Developmental milestones for 4 year olds: Is your child on schedule?

Developmental milestones for 4 year olds: Is your child on schedule?

Can your child hop on one foot, use scissors, use short sentences and follow two- to three-part instructions already? Then he's on his way to completing developmental milestones for his age group!

At four years of age, your child is now a ball of energy who may be a bit bossy and belligerent.

His imagination and conscience starts to develop at this stage. So expect your energizer bunny to be less egocentric (yay!) and exhibit a better understanding of what is expected of him.

Your little one also willingly steps into the role of a story teller, especially when it comes to his favorite stories. He is also a budding artist, being able to draw and cut more, so bring on the artsy projects.

Note: It is worth to mention that the developmental milestones for 4 year olds listed below are not always reached on a fixed schedule. Some kids achieve these sooner or later compared to others, without any cause for concern.

Physical developmental milestones for 4 year olds

  • Can stand on one foot for up to two seconds
  • Can hop on one foot
  • Can catch a ball (most of the time)
  • Can throw a ball overhead
  • Can push
  • Can pull
  • May still experience bedwetting

Cognitive and Language Skills

  • Has vocabulary of over 1,000 words
  • Knows basic grammar rules
  • Can say his full name
  • Can sing simple songs
  • Can recite easy nursery rhymes
  • Capable of telling a story
  • Can talk in short sentences (stringing four to five words) that are clear
  • Can name colors (at least four), shapes (at least three) and numbers
  • May use inappropriate words
  • Can recognize easy and common words such as "go"
  • Can comprehend concept of "same" and "different" (example is identifying difference of two objects such as size or weight)
  • Grasps concept of time as in past, present and future or morning, noon and night
  • Is highly curious and thus asks a lot of questions
  • May like playing some board games or card games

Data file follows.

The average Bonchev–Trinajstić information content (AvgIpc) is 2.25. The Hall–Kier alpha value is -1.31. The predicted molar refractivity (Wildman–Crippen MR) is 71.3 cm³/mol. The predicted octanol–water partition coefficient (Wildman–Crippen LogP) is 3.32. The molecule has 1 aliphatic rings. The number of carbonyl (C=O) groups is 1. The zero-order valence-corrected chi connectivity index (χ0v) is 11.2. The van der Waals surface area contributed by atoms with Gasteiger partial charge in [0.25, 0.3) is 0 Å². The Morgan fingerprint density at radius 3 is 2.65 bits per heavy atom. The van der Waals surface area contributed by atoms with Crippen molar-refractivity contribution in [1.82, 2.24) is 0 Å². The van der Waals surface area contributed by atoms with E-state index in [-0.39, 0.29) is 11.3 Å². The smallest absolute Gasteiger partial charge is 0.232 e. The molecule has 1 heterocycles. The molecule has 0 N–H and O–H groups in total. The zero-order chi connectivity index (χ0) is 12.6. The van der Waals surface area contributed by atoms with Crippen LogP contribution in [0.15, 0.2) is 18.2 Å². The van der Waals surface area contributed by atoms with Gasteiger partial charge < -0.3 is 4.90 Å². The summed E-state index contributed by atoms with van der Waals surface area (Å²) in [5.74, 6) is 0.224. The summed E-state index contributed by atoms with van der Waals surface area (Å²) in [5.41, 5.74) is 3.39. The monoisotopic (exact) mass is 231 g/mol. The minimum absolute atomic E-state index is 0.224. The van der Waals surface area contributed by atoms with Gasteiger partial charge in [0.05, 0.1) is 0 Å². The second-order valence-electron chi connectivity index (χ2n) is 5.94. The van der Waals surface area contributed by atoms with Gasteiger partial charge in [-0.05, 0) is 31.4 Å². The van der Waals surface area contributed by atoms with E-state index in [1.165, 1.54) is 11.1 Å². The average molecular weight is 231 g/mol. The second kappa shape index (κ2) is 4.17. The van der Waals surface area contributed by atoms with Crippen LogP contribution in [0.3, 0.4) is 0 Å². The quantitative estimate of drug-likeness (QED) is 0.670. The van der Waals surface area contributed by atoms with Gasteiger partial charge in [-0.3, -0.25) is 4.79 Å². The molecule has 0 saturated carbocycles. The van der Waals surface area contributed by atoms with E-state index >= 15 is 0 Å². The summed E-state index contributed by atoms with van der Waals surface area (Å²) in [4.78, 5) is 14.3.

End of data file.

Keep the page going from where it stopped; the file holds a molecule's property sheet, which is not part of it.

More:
• Can use scissors
  • Can begin writing a few capital letters
  • Can draw two to four body pars
  • Tries to be independent
  • May show more aggressive behavior
  • Usually has imaginary friends
  • Concept of "right or wrong" is not yet fully developed
  • May rebel if he feels that demands are overwhelming
  • Can count up to ten or more
  • Can recognize some letters
  • Has a longer attention span
  • Ability to follow instructions that have two to three parts, e.g. "Brush your teeth, wash your face and dress up."
  • Can memorize address and a parent's phone number

Continue reading to learn more about developmental milestones for 4 year olds

Social and Emotional Growth

  • Enjoys exploring and experiencing new things
  • Can talk about things he likes
  • Pretend play is done in a more creatively (though he may not understand the difference between make-believe and reality)
  • Opts for playing with others than alone
  • Is cooperative when playing with others


Usually, the following are developmental milestones for 4 year olds:

  • Has perfect vision
  • Sleeps 11 to 13 hours per night (typically does not nap in the afternoon)

What Parents Can Do

If you want to help your child to reach developmental milestones for 4 year olds, here are some things you can do:

  • Limit TV to two hours per day
  • Provide a space for physical activity to encourage more activities
  • Practice and encourage art such as drawing, coloring, painting
  • Encourage age-appropriate chores
  • Encourage other forms of creative play such as dressing up
  • Expose your child to other forms of stimulation such as visiting museums and nature spots

When to Call the Doctor

  • Loses skills he has learned
  • Unable to grasp the concept of "same" and "different"
  • Can't hop in place
  • Has no interest in playing pretend or other interactive games
  • Does not interact or respond to non-family members
  • Refuses activities such as sleeping, dressing and using the toilet
  • Has difficulty scribbling
  • Unable to retell his favorite story
  • Does not speak clearly
  • Unable to use pronouns "me" and "you" properly

READ: Developmental Milestones for 5 Year Olds

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